Dimensions of Citizenship in Chicago Praised for Thinking and Looking Forward

"Thrival Geographies," by Amanda Williams and Andres L. Hernandez is displayed in the lobby of the Wrightwood 659 gallery. (E. Jason Wambsgans/Chicago Tribune)
"Thrival Geographies," by Amanda Williams and Andres L. Hernandez is displayed in the lobby of the Wrightwood 659 gallery. Courtesy of E. Jason Wambsgans for "Chicago Tribune"

The Chicago Tribune's architecture critic Blair Kamin calls Dimensions of Citizenship's debut in Chicago at the Wrightwood 659 gallery, "a bravely forward-looking exploration of how architecture can express the abstract concept of citizenship." The exhibit, which was commissioned by SAIC and the University of Chicago, was the official entry for the US Pavilion at the 2018 Venice Biennale. Kamin who recently reviewed the exhibit for the Tribune goes on to say that the exhibit is "a very strong show—compact but intellectually expansive, smart and smartly designed, a robust display of visions for a public realm that responds to ever-shifting identities, technologies and circumstances."

Although visions of the future remain contested, Kamin notes that "the show isn’t about creating anodyne 'safe spaces' for marginalized groups. Rather, it opens the way for new visions of belonging, which form bracing alternatives to the old-fashioned version of public space that showcases a statue of a general on horseback," thanks to the exhibitors and curators who include Lecturer Iker Gil (Architecture, Interior Architecture, and Designed Objects), Assistant Professor Ann Lui (Architecture, Interior Architecture, and Designed Objects), University of Chicago Associate Professor Niall Atkinson, and Los Angeles-based critic Mimi Zeiger. One of the most compelling displays of the exhibit, according to Kamin, is Thrival Geographies (In My Mind I See a Line), a collaboration bertween Associate Professor Andres L. Hernandez (MA 2004, Art Education), Amanda Williams, and Shani Crowe.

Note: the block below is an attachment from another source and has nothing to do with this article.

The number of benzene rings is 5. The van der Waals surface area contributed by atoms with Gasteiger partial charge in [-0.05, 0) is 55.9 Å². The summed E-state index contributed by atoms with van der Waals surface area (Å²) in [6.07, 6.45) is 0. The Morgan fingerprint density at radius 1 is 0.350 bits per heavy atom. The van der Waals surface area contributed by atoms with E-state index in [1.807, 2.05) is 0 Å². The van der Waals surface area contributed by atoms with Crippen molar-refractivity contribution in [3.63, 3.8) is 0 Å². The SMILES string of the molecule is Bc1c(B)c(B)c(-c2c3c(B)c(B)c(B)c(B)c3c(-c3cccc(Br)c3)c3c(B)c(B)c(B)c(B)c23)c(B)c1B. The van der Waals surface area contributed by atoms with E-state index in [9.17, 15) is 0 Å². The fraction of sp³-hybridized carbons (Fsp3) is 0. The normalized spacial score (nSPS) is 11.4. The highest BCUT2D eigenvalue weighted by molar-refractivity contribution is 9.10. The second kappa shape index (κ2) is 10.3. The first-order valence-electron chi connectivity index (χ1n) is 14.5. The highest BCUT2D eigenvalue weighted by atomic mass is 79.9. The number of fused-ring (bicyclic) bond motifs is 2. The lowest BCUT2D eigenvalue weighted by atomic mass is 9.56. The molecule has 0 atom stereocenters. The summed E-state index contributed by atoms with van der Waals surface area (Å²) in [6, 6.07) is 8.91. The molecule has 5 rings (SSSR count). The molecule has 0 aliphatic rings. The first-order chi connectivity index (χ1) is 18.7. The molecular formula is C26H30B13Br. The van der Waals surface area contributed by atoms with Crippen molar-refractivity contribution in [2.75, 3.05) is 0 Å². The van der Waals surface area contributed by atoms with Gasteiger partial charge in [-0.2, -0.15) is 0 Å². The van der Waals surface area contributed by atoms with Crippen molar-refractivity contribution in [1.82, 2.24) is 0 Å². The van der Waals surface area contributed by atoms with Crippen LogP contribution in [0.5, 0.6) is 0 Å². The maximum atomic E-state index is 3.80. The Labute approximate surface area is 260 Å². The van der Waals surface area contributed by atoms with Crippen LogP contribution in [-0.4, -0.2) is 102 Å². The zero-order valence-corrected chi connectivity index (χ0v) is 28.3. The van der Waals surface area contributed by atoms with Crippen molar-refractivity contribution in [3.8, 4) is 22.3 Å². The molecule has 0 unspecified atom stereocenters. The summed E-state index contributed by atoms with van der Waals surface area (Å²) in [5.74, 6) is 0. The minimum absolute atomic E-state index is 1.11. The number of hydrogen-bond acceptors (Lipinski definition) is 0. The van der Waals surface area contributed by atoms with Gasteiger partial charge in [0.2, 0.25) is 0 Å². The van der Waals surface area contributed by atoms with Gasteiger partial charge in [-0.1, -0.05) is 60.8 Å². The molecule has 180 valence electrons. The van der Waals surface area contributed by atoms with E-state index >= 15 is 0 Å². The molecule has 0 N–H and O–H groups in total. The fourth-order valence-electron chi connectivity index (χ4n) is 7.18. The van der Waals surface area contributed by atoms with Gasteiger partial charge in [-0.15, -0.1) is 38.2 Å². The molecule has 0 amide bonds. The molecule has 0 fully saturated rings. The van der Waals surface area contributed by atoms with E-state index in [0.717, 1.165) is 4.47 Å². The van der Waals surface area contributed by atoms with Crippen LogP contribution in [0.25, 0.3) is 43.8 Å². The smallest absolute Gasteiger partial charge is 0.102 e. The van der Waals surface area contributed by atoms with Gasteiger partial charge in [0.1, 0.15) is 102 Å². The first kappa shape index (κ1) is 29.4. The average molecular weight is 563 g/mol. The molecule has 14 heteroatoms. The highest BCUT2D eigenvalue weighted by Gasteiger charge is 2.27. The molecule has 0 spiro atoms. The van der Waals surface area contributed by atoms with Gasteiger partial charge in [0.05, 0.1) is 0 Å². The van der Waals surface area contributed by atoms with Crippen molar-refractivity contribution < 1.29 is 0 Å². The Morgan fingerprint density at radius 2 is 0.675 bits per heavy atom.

WTTW's Chicago Tonight also recently visited Dimensions of Citizenship: Architecture and Belonging from the Body to the Cosmos. The TV segment mentions how the human touch is visible in some of the projects, including Thrival Geographies (In My Mind I See a Line)  which uses many handmade braids to explore the concept of citizenship at the scale of the individual. The human touch is also visible in Studio Gang's contribution to the exhibit, Stone Stories, which asks visitors to "consider the civic memory of the ground beneath their feet." Watch the entire segment of Chicago Tonight on WTTW's website.

The exhibit was also covered by Architectural Record, which it says "gets off to a materially electrifying start by contrasting the rich Chicago common brick of the original structure with the smooth, velvet-like concrete of Ando’s intervention, and the woven cord of the first citizen-scaled exhibit by Amanda Williams, Andres L. Hernandez, and artist Shani Crowe." In addition Newcity included the Chicago debut on its Design Top 5 list for the month of April and also reviewed the exhibit in its April issue.

Dimensions of Citizenship: Architecture and Belonging from the Body to the Cosmos made its US debut at the Tadao Ando-designed space on February 28 and will be on view through April 27.